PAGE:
Johnson Controls Inc posted a 63 percent plunge in quarterly earnings as the weak economy pressured the diversified manufacturer's auto parts and building controls businesses, but its shares rose 7 percent as the results beat Wall Street forecasts.
The company said economic conditions remained challenging in most of its markets. It benefited from cost cuts made earlier in the fiscal year, and it expects profits to increase in the current fourth quarter and into fiscal 2010.
There are still many uncertainties in our industries, but there is better clarity than there was three months ago, Chief Executive Steve Roell said in a statement.
Automotive production globally remains at low levels, but appears to be stabilizing, he said. Analysts are beginning to see a bottom in the commercial buildings and residential ... markets in the next six to nine months.
Net income fell to $163 million, or 26 cents per share, in the third quarter ended June 30 from $439 million, or 73 cents per share, a year earlier.
Excluding a tax benefit, Johnson Controls posted a profit of 25 cents per share. Analysts on average had expected 19 cents on that basis, according to Reuters Estimates.
Revenue fell to $6.99 billion from $9.87 billion, missing analysts' estimates of $7.39 billion.
One of the stronger auto parts makers, Johnson Controls said it would take over two seating and interiors programs from competitors and believes it can gain more market share from distressed companies.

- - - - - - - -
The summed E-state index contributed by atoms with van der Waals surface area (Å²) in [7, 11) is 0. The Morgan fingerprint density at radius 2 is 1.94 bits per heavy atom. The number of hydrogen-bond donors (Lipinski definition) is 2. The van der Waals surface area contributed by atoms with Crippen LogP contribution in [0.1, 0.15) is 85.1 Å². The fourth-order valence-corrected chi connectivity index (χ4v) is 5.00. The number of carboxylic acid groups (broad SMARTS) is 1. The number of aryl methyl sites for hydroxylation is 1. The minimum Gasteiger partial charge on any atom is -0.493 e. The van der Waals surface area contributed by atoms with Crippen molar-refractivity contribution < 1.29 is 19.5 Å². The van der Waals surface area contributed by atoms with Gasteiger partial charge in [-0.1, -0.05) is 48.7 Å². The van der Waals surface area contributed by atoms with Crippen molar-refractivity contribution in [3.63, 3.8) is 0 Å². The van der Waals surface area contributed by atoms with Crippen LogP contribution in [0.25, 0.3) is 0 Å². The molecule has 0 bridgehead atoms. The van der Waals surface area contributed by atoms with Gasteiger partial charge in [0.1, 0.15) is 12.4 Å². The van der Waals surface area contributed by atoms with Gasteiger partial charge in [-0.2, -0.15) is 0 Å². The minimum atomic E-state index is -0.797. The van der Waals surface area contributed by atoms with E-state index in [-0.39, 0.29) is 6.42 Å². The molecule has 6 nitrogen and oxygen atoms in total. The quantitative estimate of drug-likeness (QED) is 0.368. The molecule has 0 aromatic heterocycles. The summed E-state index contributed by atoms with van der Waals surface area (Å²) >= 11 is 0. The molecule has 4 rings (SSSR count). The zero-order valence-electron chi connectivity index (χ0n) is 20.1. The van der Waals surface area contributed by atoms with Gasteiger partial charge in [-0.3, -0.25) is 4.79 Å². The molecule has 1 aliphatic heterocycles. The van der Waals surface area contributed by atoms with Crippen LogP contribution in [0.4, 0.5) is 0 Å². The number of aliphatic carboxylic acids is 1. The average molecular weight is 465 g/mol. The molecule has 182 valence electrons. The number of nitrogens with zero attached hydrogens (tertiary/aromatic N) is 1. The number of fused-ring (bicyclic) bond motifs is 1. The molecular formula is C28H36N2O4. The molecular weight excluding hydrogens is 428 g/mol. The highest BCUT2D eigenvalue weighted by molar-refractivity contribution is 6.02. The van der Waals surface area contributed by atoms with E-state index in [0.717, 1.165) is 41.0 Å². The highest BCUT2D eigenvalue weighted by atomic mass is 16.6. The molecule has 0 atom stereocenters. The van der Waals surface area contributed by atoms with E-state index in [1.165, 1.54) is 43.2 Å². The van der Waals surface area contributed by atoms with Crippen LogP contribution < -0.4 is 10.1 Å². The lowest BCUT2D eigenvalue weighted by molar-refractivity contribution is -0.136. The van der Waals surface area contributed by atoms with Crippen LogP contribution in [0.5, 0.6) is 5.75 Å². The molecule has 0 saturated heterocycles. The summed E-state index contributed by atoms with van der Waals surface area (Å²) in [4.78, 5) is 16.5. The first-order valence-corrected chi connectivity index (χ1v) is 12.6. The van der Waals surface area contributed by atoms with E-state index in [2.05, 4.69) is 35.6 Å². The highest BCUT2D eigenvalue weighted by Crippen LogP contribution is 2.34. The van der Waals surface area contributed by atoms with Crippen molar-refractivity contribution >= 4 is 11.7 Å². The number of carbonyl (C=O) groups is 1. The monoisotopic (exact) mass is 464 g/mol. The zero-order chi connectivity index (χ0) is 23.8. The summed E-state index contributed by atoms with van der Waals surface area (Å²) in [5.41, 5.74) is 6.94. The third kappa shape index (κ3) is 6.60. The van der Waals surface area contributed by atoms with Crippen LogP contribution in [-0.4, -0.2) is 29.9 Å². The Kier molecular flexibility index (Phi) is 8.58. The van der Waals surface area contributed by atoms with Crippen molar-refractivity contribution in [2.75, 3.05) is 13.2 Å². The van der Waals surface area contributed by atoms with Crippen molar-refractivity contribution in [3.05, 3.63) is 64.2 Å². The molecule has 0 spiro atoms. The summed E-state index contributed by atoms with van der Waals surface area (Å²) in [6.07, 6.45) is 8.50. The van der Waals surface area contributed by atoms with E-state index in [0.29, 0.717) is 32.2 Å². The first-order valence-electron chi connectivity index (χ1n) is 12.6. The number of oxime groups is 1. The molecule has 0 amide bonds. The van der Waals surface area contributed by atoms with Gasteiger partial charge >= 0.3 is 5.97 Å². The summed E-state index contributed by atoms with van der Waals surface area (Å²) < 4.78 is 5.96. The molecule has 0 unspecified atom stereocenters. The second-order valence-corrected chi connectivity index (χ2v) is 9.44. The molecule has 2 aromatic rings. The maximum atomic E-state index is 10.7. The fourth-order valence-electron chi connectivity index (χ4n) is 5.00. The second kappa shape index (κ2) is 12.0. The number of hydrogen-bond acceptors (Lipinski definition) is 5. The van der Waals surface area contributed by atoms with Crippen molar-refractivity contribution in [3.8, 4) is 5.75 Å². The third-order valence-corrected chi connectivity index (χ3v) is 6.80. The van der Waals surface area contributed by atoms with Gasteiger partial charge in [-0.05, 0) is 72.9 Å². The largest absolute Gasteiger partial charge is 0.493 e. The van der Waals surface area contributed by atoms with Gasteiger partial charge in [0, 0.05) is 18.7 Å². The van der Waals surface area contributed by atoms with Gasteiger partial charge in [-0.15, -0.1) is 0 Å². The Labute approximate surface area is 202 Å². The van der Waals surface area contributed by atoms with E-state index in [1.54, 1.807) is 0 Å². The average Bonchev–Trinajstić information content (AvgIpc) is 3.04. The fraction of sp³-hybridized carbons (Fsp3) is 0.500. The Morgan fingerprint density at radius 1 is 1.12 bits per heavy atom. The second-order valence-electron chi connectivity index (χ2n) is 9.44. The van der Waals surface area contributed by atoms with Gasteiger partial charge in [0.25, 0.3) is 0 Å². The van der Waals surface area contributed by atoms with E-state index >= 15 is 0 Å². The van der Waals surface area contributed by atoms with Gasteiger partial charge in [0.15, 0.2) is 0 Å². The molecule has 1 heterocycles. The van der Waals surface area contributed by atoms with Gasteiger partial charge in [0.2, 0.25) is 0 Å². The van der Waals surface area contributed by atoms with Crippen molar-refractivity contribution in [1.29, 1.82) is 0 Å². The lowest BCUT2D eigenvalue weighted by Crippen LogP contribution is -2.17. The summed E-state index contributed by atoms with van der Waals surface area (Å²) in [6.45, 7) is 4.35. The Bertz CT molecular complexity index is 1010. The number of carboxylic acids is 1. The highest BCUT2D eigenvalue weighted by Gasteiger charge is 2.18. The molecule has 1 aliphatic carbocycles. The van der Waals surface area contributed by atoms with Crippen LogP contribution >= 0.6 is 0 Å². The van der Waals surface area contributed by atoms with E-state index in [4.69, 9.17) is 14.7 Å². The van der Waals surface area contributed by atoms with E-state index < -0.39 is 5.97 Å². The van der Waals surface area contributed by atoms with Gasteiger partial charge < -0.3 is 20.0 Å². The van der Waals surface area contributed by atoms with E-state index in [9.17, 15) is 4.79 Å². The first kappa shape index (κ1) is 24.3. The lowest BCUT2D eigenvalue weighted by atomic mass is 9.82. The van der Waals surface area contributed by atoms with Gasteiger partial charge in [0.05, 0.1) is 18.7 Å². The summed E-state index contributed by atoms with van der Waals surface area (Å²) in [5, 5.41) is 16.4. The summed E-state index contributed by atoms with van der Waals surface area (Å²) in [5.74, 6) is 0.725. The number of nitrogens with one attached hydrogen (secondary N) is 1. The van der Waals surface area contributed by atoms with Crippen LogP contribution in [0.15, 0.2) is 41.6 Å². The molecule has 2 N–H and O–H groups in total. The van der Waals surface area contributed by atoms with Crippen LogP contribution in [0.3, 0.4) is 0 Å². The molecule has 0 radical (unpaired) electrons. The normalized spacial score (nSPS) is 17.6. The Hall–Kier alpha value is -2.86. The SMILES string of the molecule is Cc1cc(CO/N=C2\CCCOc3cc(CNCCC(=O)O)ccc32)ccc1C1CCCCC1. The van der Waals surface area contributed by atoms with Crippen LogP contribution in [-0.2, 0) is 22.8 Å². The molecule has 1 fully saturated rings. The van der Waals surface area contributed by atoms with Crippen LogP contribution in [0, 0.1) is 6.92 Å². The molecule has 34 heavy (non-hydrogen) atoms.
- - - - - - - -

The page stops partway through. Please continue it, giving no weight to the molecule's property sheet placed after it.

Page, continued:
Several large U.S. auto parts makers have fallen into bankruptcy in 2009 under pressure from massive production cuts by automakers that have exerted severe cash constraints across the sector.
Among the largest U.S. auto parts makers, Lear Corp filed for bankruptcy protection earlier in July, while Visteon Corp sought Chapter 11 in May. Meanwhile, analysts see severe pressure among smaller parts companies, which are largely private.
U.S. auto sales have plunged below a 10 million unit annualized rate in 2009, the worst results in nearly three decades, and Johnson Controls' fiscal second quarter also saw both General Motors and Chrysler pass through bankruptcy.
The company's auto parts business posted a $14 million quarterly loss, compared with a year-earlier profit of $199 million. Sales fell 38 percent to $3 billion due to global auto industry production cuts, including 48 percent in North America and 27 percent in Europe.
Incentives to scrap older cars and buy new vehicles supported industry volume in some European countries, mostly for smaller, lower-cost models, Johnson Controls said.
Building controls' sales, which include systems and service contracts, fell 14 percent to $3.2 billion. Results in North America and Western Europe suffered because of a slowdown in construction spending, lower equipment sales, and deferral of discretionary maintenance and other projects.
The building business' order backlog fell 9 percent to $4.4 billion at the end of the quarter. The backlog in North America was comparable with year-earlier levels, while there was a double-digit decline in Europe and the Middle East.
Customers have delayed some projects to see if funding could come from the U.S. stimulus package, Johnson Controls said, but the program should give a meaningful boost to its financial results in the second half of fiscal 2010.
Income in the battery business fell 27 percent to $106 million, mainly due to lower demand from automakers in North America and Europe. Johnson Controls expects battery income to improve to 2008 levels in its fiscal fourth quarter due to cost cuts.
Johnson Controls shares were up 7 percent at $23.03 in early New York Stock Exchange trading. (Reporting by David Bailey, editing by Maureen Bavdek, Gerald E. McCormick and Lisa Von Ahn)